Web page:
Making the World Safe for Muddle: The Meaning of Democracy in American Foreign Policy
Payne, James L., Independent Review
Americans swear by democracy. We fight our wars in its name; we criticize foreign leaders for not respecting it; we spend billions of dollars of foreign aid to encourage it. But what exactly is it?
For most Americans, this question will seem out of place. The term democracy is so familiar, so frequently used, that they assume everyone knows what it means. Furthermore, the term is so venerated that questioning it is viewed as the political equivalent of heresy. It is the apple pie and motherhood word that presidents never hesitate to include in their foreign-policy pronouncements. "The world must be made safe for democracy," said Woodrow Wilson in his April 2, 1917, speech asking Congress for a declaration of war against Germany (Wilson 1917). Our aim in Iraq, said President George W. Bush on December 7, 2005, is "to leave behind a democracy" ("President Discusses War" 2005). When such statements are made, no one complains that they are incoherent.
It is time someone made this complaint. The term democracy is one of the most confusing words in the English language, a term with a multitude of definitions, interpretations, and connotations. Any U.S. administration that tries to make democracy the lodestar of its foreign policy sails in a sea of muddle.
A proper exposition of the tangle surrounding the term democracy requires a massive volume that would try any modern reader's patience. In a few pages, however, one can explore the term's popular conceptions and show how these definitions, so simple and plausible at first glance, prove to be unworkable.
Government by the People
The dictionary's first meaning of democracy is "rule by the people," and when pressed for a definition, that is what most people will say: democracy is "government by the people," as Abraham Lincoln put it. At first glance, this conception seems tremendously appealing. If there actually were a country where the people--meaning "all the human beings in the area"--truly did rule--meaning "control the decisions of government"--then everyone would be happy. Shiites would get what they wanted, Sunnis would get what they wanted, street vendors of Rolex watches would get what they wanted. It would be Nirvana, an arrangement perhaps worth killing a great many people to establish.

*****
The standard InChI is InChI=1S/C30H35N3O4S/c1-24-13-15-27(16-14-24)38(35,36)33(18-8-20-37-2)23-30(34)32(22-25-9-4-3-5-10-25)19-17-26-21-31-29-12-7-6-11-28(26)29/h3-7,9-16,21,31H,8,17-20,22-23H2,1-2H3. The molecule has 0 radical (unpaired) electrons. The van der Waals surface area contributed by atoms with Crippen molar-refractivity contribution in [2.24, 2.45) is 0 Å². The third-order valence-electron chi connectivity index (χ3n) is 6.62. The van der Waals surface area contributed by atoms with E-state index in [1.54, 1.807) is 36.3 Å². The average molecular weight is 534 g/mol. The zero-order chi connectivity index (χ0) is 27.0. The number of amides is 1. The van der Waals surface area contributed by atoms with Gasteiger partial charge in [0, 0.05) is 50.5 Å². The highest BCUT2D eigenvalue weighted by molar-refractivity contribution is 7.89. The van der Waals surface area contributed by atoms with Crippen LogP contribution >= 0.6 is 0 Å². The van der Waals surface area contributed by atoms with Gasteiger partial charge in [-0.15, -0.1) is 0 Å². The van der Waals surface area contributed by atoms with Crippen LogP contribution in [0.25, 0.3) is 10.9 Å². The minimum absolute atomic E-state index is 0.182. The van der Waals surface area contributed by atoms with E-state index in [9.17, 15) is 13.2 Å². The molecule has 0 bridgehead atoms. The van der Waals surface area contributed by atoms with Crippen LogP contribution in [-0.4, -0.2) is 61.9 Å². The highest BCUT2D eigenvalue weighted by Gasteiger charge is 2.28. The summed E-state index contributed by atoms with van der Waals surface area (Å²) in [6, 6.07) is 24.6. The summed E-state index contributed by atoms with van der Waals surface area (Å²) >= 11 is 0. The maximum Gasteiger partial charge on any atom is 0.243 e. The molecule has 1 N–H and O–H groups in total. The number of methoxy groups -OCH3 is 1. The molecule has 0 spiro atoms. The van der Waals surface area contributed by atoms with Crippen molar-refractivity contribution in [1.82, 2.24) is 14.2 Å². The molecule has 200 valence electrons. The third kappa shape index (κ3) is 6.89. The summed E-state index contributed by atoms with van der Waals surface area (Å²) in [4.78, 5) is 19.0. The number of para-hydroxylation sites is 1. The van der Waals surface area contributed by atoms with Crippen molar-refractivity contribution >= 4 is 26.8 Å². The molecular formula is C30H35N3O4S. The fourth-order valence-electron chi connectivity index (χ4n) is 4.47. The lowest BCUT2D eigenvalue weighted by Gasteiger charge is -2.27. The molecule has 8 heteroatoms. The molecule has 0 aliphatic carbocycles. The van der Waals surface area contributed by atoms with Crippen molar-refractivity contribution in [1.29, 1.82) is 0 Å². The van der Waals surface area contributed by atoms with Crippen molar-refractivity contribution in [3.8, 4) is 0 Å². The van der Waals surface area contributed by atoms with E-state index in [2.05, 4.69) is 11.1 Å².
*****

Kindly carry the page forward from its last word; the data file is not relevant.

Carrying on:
But wait a minute. What happens if people in a country want different things--as they always do? Then they all cannot "rule"; that is, they all cannot have their own way. The cotton farmer wants his subsidy, but the taxpayer wants those same dollars in his pocket. One rules, and the other gets shafted. Thus, we see that democracy defined as "rule by the people" is a logical impossibility. It has the same status as the word squircle, which is defined as "a round square." At first, it sounds like a real thing, but upon reflection we see that it cannot exist.
The conception of democracy as "rule by the people" should have been laughed out of the dictionary long ago. Unfortunately, it is kept alive by an error called the "collective fallacy," which is the tendency to treat the people of a country as a unified whole. American thinking about Iraq is shot through with the collective fallacy. Presidents and diplomats insist on treating the Iraqi people as a unified, single entity and assume that they ("it") can choose, decide, and aspire to specific goals. For example, when L. Paul Bremer arrived in Iraq in May 2003 to take over the administration of the U.S. occupation, he said his goal was to help Iraqis "regain control of their own destiny" after decades of rule by Saddam Hussein ("New U.S. Administrator" 2003). Because "Iraqis" are not a unified group, however, the statement is misleading. Logically, Bremer could say only that he hoped for a situation in which some Iraqis were in control of their destiny--even though they almost certainly would be angrily opposed by other Iraqis who have a different "destiny" in mind.
When the definition of the term democracy as "rule by the people" is shown to be unworkable, those who still cherish it turn to a second, scaled-back definition: "rule by a majority of the people. …